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Feel free to go back and forth on this one. The New York Knicks have earned your doubt.
Kristaps Porzingis’ future works both for and against them. He’s a bona fide star when healthy, but his frequent run-ins with injuries, including his current recovery from a torn left ACL, are a potential red flag. The money he’ll command as a restricted free agent next summer could devolve into a liability if he’s incapable of playing out entire seasons.
Typical Knicks behavior also runs the risk of interfering with anticipated progress. They’re “absolutely planning” their 2019 offseason around Kevin Durant’s free agency, according to Lowe. That longstanding lust for other teams’ superstars can lead to some sketchy decisions, like stretching the final year of Joakim Noah‘s contract over three seasons to open up an additional $12.9 million in cap space prior to next summer.
On the bright side, New York’s front office tandem of general manager Scott Perry and president Steve Mills has thus far drawn a hard line when it comes to using first-round picks to facilitate salary dumps and slapdash trades. For the Knicks, this constitutes a major breakthrough.
Kevin Knox and Frank Ntilikina are both top-10 prospects. Mitchell Robinson could be a first-round diamond found in the second-round rough. Fliers on Kadeem Allen, Trey Burke, Damyean Dotson, Mario Hezonja, Emmanuel Mudiay and Noah Vonleh may yield one or two serviceable staples. Porzingis is still Porzingis.
Pair every project and prospect they have with a 2019 first-round pick that should fall early in the lottery, and the Knicks don’t lack potential building blocks. Keep all of their future selections, and they’ll even be well-compensated in the event they whiff on next summer’s top free-agent targets.
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Here’s a glance at what the Oklahoma City Thunder are facing between now and the summer of 2023:
- Steven Adams, Paul George, Dennis Schroder and Russell Westbrook will combine to make more than $105 million per year through 2020-21
- Adams and George (player option) will be free agents in 2022
- First-round picks could be sent to Orlando in 2020 (top-20-protected) and Atlanta in 2022 (lottery-protected)
- A 34-year-old Russell Westbrook will earn $47.1 million in the final season of his deal (2022-23)
Surprise trades and draft-day finds could shake things up for Oklahoma City. General manager Sam Presti has been known to keep an ace or five hidden in his sleeves.
But the Thunder do not forecast as a free-agency player with both George and Westbrook on the docket. If they do open up cap space or restock their draft-pick cupboard, it’ll be on the heels of one or both leaving and in conjunction with a total overhaul.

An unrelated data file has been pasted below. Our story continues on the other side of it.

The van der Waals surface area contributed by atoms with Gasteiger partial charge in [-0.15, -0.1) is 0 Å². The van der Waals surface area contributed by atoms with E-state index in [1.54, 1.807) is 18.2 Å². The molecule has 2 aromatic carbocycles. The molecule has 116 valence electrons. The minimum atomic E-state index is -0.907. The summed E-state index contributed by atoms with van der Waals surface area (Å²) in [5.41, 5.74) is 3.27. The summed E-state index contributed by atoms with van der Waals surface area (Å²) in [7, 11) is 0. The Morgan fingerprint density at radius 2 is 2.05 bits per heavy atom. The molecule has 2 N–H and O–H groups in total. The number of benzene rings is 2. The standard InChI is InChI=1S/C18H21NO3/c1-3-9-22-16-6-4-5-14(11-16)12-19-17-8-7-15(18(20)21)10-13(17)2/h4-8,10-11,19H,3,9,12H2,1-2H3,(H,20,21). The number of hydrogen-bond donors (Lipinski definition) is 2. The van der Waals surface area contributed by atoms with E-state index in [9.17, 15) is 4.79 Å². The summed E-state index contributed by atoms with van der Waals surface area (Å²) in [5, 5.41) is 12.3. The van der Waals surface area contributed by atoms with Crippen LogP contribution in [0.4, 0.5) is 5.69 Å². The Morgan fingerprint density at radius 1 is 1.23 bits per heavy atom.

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Patience will be paramount for the Orlando Magic to uphold this designation. Trying to expedite their process (again) would throw another few years by the wayside.
Signing Aaron Gordon to a four-year, $76 million deal toes the line of unnecessary acceleration. Orlando isn’t at a point where it should be paying anyone that much money, let alone a could-be-but-might-not-be cornerstone like Gordon.
His declining salary scale helps, as does his age. He’ll be approaching his 26th birthday when the Magic escape the last of their cumbersome contracts (Evan Fournier) in 2021.
Handing out another big-money deal changes this projection, but Orlando has ample motivation to pace its rebuild. The Warriors aren’t going anywhere over the next few years, and it will take some time to catch Eastern Conference contenders such as the Celtics, Sixers, Bucks and, if Kawhi Leonard stays, Toronto Raptors.
In the meantime, the Magic have pre-adults to groom. Mo Bamba (20) and Jonathan Isaac (20) are basically teenagers, and Gordon, going on 23, is hardly a seasoned vet. Bide enough time on the free-agent and trade markets, and the Magic should have another two or three top-seven lottery finishes in them before the urgency to win sets in.
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Joel Embiid’s health and Markelle Fultz’s development could turn the Sixers’ happy-go-lucky outlook on its head, but banking on nightmare outcomes is a special brand of sinister nitpicking.
Philly remains in line to battle for the Eastern Conference throne. Boston and Toronto may steal the show next season, but like the Celtics, the Sixers are built to outlast everyone. Robert Covington, 27, is the old head among their long-term fixtures—which, wow.
Embiid and Saric won’t celebrate their 25th birthday until the 2018-19 season is nearing its close. Simmons, 22, could be a top-10 player before he turns 24. Fultz cannot legally order his own bacon-cherry martinis until the end of May. Rookie Zhaire Smith is recovering from foot surgery, but he’s all of 19.
No team is more blockbuster-trade ready than Philly, not even Boston. The Sixers control all of their own first-round picks and tout the perfect mix of prospects and salary filler. Fultz will remain one of the most tantalizing bargaining chips for at least another season, maybe longer.
Whiffing on 2018 free agency is an ancillary concern, if it warrants a second thought at all. Philly should retain access to max space for the next two summers; it doesn’t have to worry about raises for the rest of the core until 2020, when Saric and Simmons are slated for restricted free agency.
Perhaps the Sixers look drastically different five years from now. Their cap-space and asset management suggests they will. But they don’t need to. That’s the beauty of their situation: Holding serve will secure them a seat at the big-kids table almost as quickly as a free-agency coup or superstar trade.